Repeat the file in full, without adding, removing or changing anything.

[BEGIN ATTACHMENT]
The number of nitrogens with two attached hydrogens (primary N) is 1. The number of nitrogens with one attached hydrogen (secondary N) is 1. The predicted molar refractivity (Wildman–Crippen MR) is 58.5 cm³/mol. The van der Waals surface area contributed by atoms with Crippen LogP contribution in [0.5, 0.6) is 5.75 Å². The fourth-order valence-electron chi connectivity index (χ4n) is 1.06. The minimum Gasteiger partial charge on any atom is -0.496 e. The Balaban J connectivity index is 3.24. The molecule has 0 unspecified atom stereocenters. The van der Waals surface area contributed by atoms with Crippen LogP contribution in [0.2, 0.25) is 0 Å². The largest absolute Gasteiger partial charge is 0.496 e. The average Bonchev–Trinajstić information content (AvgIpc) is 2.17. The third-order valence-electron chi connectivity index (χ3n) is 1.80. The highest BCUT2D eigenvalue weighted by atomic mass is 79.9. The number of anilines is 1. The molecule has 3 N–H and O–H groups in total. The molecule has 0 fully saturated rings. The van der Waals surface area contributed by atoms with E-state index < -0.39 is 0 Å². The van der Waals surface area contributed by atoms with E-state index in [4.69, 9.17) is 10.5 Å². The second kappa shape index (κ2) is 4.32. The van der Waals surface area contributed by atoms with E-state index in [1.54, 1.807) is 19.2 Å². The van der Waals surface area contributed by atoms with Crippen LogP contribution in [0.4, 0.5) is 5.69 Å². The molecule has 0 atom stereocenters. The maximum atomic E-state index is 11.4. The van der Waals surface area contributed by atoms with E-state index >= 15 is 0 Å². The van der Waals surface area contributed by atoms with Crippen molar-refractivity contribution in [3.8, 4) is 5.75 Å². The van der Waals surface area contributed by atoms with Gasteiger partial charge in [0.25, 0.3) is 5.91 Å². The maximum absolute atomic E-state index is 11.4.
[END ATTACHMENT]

The number of nitrogens with two attached hydrogens (primary N) is 1. The number of nitrogens with one attached hydrogen (secondary N) is 1. The predicted molar refractivity (Wildman–Crippen MR) is 58.5 cm³/mol. The van der Waals surface area contributed by atoms with Crippen LogP contribution in [0.5, 0.6) is 5.75 Å². The fourth-order valence-electron chi connectivity index (χ4n) is 1.06. The minimum Gasteiger partial charge on any atom is -0.496 e. The Balaban J connectivity index is 3.24. The molecule has 0 unspecified atom stereocenters. The van der Waals surface area contributed by atoms with Crippen LogP contribution in [0.2, 0.25) is 0 Å². The largest absolute Gasteiger partial charge is 0.496 e. The average Bonchev–Trinajstić information content (AvgIpc) is 2.17. The third-order valence-electron chi connectivity index (χ3n) is 1.80. The highest BCUT2D eigenvalue weighted by atomic mass is 79.9. The number of anilines is 1. The molecule has 3 N–H and O–H groups in total. The molecule has 0 fully saturated rings. The van der Waals surface area contributed by atoms with E-state index < -0.39 is 0 Å². The van der Waals surface area contributed by atoms with E-state index in [4.69, 9.17) is 10.5 Å². The second kappa shape index (κ2) is 4.32. The van der Waals surface area contributed by atoms with E-state index in [1.54, 1.807) is 19.2 Å². The van der Waals surface area contributed by atoms with Crippen LogP contribution in [0.4, 0.5) is 5.69 Å². The molecule has 0 atom stereocenters. The maximum atomic E-state index is 11.4. The van der Waals surface area contributed by atoms with E-state index >= 15 is 0 Å². The van der Waals surface area contributed by atoms with Crippen molar-refractivity contribution in [3.8, 4) is 5.75 Å². The van der Waals surface area contributed by atoms with Gasteiger partial charge in [0.25, 0.3) is 5.91 Å². The maximum absolute atomic E-state index is 11.4.